Northwest Thailand during World War II

N18°36 E98°49 Ban Kat (Th: บ้านกาด / Jp: バンガート村 )
page 3 of 8

Route 1013
Station 08.9



Source 2. Japanese war veterans organized an effort to recover IJA remains in Thailand, Burma, and India which got underway in 1977. The highlights of their efforts were published,[20] but there is little information about conditions at Ban Kat. It was located on the Central Route, for which the following map was provided:[20a]


20.^ Journal

20a.^ Journal, p 450, annotations by author in conjunction with translators.

Veterans map from Khun Yuam to Chiang Mai


What was presented were these observations:

Patients / walking wounded were sent via the northern route because it was believed to have fewer steep slopes and there was a greater number of way point stations than the very mountainous (but shorter) central route. . . . For those in fairly good physical condition, the central route was a reasonable alternative . . . .[22]

While Mae Na Chon was 68 km to the west, the village chief there during the war made these comments generally relevant to Ban Kat:

1) Japanese soldiers who had come were relatively healthy, and they had rested at this village for a few days before heading off on the eastern mountain road toward Chiang Mai. . . .

6) Near the end of the war, on average once a week, a group of soldiers would pass by on its way to Chiang Mai.[23]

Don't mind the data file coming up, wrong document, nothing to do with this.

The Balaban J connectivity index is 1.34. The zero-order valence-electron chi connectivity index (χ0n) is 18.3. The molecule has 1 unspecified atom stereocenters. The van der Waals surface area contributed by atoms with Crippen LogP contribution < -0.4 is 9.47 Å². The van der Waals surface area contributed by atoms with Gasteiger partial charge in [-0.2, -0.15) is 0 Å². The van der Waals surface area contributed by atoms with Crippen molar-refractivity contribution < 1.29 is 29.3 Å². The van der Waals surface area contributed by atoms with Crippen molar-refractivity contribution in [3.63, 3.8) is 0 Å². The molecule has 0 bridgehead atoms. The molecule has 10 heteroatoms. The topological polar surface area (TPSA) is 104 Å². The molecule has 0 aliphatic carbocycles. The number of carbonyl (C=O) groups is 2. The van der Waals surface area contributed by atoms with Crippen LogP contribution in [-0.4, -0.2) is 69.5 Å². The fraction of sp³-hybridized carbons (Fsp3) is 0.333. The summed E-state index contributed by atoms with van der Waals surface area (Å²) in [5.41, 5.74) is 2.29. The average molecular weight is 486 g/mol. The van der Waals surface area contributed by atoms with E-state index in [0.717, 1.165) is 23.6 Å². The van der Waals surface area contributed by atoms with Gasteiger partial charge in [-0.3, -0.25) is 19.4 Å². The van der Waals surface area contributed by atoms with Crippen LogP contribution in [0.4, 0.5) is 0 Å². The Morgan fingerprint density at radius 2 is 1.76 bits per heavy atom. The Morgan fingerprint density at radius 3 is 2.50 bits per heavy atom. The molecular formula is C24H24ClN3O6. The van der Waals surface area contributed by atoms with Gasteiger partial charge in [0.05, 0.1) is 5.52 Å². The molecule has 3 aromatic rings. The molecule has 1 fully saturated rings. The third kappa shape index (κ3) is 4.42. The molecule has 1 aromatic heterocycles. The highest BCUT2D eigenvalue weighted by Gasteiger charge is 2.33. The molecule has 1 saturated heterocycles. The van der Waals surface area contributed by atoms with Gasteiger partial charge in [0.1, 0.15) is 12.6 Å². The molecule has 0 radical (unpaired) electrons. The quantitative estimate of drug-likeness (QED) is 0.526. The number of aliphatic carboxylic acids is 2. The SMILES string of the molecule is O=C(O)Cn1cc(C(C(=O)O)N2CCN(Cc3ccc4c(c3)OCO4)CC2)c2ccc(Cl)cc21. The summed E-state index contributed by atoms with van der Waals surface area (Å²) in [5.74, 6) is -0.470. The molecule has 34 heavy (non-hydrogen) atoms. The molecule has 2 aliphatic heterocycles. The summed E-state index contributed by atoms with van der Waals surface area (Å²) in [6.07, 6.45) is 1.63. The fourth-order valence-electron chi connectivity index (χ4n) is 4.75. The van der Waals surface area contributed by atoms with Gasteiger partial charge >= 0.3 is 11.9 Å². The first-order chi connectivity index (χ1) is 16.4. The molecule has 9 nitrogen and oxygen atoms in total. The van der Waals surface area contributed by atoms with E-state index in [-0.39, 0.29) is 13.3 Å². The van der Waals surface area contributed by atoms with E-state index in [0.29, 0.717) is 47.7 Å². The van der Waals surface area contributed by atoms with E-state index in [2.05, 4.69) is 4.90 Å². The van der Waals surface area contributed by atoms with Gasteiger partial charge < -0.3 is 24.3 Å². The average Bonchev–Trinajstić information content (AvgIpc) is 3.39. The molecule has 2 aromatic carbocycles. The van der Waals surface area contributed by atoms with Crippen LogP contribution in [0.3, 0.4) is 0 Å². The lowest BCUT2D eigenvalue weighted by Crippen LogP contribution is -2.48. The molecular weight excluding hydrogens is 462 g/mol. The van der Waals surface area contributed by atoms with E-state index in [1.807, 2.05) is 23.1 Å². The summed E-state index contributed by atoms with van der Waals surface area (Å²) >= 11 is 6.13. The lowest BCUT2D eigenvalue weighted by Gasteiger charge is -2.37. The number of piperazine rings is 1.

Source 3. The Etou Foundation (慧燈財団), in an early comment, erroneously reported:

In the final stages of the war in 1945, the Japanese military withdrew from Burma and returned through this area. When many died of malaria and related illnesses, their comrades buried them in the abandoned well at the San Kayoum temple.[24]

More recently, and unfortunately perpetuating that error, this author commented on the above:

A possible reason for this action was NOT to contaminate the well or the water table; rather it appears it might have been a matter of public health in dealing quickly with hundreds of bodies in a tropical environment. Military personnel were exhausted, hospital staffs were desperately overworked, and equipment was not available to dig the mass graves required. The well was dry and had been long abandoned: it was a convenient pre-existing hole which allowed the expeditious disposition of a very large health hazard.